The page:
...hospitals continue to merge and sell out to larger health systems, in some cases at an almost manic pace. I don’t have the space to list even a few of the mergers that are dominating business coverage, but I’m sure you know of one in almost every market where you work or have business. These mergers will frequently bring together different EMRs, or even the same EMR configured differently. Not only that, within each hospital, in all likelihood the EMR will have been integrated with internal departments and systems differently. In other words, even two Epic systems aren’t going to marry up easily.

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How can an Electronic Health Solution help Physicians Keep their Doors Open

In my previous article I started to address the unenviable position that physicians in the United States find themselves, in and how open source solutions can help them keep their doors open. In this article we will address some of the additional business challenges that physician offices and clinics face, and how the Electronic Health Solution (EHS) that we just released can help give them the tools and flexibility to both care for their patients and run a sustainable practice.

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How I Ended Up Working in Open Source Healthcare

These days I am one of a small handful of core committers to OpenEMR, but more importantly I am the visible face of the project through my role as the current president of the OEMR.org 501(c)(3), standing on the contributions of a respectable, worldwide, community of active users, contributing developers, and vendors. We have done some seemingly impossible things, like get the OpenEMR project through the ONC's "Meaningful Use" Certification, without which it would have all but died out in the United States. Now, with the project 14 years old and about to be recertified under Meaningful Use Stage 2, it's time to reimagine and reengineer the core without losing the goodness we have and the good will of the community...

How Industry Collaboration​ Shaped the Carequality Interoperability Framework

Key to the success of the Carequality Interoperability Framework was the enthusiastic participation of healthcare IT industry leaders and organizations and their collaboration with Carequality. This work was carried out under the guidance and direction of the Sequoia Project staff, with input from the Carequality Query Work Group.  Carequality, a public-private collaborative initiative of The Sequoia Project, creates a standardized, national-level interoperability framework to link all data sharing networks. The Carequality Interoperability Framework is a collection of documents that are used to operationalize data sharing that include...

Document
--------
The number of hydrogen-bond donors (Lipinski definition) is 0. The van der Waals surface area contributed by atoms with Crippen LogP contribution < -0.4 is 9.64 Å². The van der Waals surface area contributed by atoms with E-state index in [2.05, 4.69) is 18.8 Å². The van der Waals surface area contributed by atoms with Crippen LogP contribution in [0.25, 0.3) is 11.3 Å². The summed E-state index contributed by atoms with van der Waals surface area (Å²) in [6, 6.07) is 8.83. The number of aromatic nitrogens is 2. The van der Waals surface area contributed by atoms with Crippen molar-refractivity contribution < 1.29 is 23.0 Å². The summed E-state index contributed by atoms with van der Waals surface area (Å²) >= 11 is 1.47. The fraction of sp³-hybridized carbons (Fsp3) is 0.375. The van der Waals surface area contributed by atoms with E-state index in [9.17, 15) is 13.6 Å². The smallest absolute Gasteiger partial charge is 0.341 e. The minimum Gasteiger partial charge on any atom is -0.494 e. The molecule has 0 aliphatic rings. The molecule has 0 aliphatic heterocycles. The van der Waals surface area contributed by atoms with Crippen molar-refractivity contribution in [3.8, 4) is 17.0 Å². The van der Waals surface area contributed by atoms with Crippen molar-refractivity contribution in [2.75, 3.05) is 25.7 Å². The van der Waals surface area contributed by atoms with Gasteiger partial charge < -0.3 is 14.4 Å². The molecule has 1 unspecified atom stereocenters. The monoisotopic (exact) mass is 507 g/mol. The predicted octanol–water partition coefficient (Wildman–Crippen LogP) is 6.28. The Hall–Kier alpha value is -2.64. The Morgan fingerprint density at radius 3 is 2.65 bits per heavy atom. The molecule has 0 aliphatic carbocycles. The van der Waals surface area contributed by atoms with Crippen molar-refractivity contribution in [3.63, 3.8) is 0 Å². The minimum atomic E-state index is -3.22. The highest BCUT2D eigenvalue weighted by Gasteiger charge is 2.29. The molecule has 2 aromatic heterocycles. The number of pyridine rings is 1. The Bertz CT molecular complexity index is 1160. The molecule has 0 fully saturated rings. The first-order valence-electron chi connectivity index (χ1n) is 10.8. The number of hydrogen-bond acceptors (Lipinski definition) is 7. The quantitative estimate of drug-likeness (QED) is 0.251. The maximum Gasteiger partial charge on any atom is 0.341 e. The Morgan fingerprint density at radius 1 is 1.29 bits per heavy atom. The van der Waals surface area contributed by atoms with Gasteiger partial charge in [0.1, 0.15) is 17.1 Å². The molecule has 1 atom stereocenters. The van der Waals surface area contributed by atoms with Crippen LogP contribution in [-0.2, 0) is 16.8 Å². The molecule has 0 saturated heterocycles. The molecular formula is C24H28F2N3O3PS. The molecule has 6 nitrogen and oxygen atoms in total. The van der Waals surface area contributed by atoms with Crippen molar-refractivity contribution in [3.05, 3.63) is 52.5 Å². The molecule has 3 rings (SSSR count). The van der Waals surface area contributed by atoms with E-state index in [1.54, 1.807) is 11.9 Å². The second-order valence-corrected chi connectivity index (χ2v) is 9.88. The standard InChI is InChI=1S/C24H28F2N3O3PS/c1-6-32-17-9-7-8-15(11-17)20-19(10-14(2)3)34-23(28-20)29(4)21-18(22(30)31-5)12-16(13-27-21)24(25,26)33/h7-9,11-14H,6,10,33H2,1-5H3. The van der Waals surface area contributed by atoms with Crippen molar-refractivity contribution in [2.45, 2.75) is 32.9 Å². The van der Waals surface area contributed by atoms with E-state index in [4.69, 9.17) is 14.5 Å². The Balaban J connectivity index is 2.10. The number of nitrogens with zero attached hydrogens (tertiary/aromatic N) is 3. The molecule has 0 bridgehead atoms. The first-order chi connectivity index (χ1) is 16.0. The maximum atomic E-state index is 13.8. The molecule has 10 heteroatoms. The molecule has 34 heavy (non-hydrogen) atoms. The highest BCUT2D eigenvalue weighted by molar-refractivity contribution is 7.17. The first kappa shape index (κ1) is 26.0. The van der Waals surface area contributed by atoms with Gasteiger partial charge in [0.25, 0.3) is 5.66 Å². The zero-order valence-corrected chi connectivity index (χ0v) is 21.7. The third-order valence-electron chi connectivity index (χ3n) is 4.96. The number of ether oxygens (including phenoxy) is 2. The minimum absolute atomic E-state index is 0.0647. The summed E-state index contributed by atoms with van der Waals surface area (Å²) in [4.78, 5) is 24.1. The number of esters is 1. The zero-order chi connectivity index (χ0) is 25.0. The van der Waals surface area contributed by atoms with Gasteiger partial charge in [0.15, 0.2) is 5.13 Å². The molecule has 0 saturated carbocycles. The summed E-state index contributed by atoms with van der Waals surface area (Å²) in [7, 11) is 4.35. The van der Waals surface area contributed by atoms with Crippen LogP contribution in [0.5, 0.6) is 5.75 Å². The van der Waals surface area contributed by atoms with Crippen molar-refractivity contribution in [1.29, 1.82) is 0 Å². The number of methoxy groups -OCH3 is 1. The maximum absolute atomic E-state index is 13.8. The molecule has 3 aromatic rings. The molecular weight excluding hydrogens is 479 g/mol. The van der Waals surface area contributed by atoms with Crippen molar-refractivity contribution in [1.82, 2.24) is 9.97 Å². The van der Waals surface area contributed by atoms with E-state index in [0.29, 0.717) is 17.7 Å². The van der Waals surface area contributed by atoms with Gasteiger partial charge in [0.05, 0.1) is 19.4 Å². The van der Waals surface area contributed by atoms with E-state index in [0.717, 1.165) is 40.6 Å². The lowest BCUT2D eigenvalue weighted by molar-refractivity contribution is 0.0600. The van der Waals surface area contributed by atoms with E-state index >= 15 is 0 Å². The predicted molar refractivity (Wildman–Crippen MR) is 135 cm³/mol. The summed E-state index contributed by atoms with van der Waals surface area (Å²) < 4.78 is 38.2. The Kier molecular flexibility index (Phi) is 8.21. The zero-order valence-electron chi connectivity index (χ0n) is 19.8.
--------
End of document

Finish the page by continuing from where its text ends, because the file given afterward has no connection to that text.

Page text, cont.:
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Integrating EHRs to Clinical Research EDC Systems

It has been a longstanding challenge to integrate patient data from EMRs (Electronic Medical Record systems) with EDC (Electronic Data Capture) systems for clinical studies and trials...These hurdles have been so high that the task has rarely been attempted in earnest, let alone accomplished in any significant way.  That is until recently.  How are these challenges being overcome today?  What changes have allowed this integration to be to considered and implement today? The answer is: lots!

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Intermountain Healthcare Partners With Cerner To Provide Clinical Governance For Leidos Partnership For Defense Health

Press Release | Cerner, Leidos Partnership for Defense Health | September 24, 2014

Cerner today announced a strategic agreement with Intermountain Healthcare to provide clinical governance of solutions and workflow to be proposed for the Department of Defense's Healthcare Management System Modernization (DHMSM) initiative.  Cerner is a member of the Leidos Partnership for Defense Health, an alliance that includes Leidos, the domain experts in Military Health, and Accenture, a global IT and management consulting company and one of the largest EHR systems integrators in the world...

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International Society Calls for Healthcare Projects to Collaborate using Open Source

Software projects in health care would benefit from increased collaboration, using open source, exchanging know-how and open documentation, say experts from IsfTeH, International Society for Telemedicine and eHealth. “Most important is the sharing of best practices, but reusing common software components also reduces costs”, the experts say. “There are excellent tools and projects in the domain of Free/Libre Open Source Software for Health Care”, the experts say, “but their impact so far is limited. That would change if they banded together to form an ecosystem.”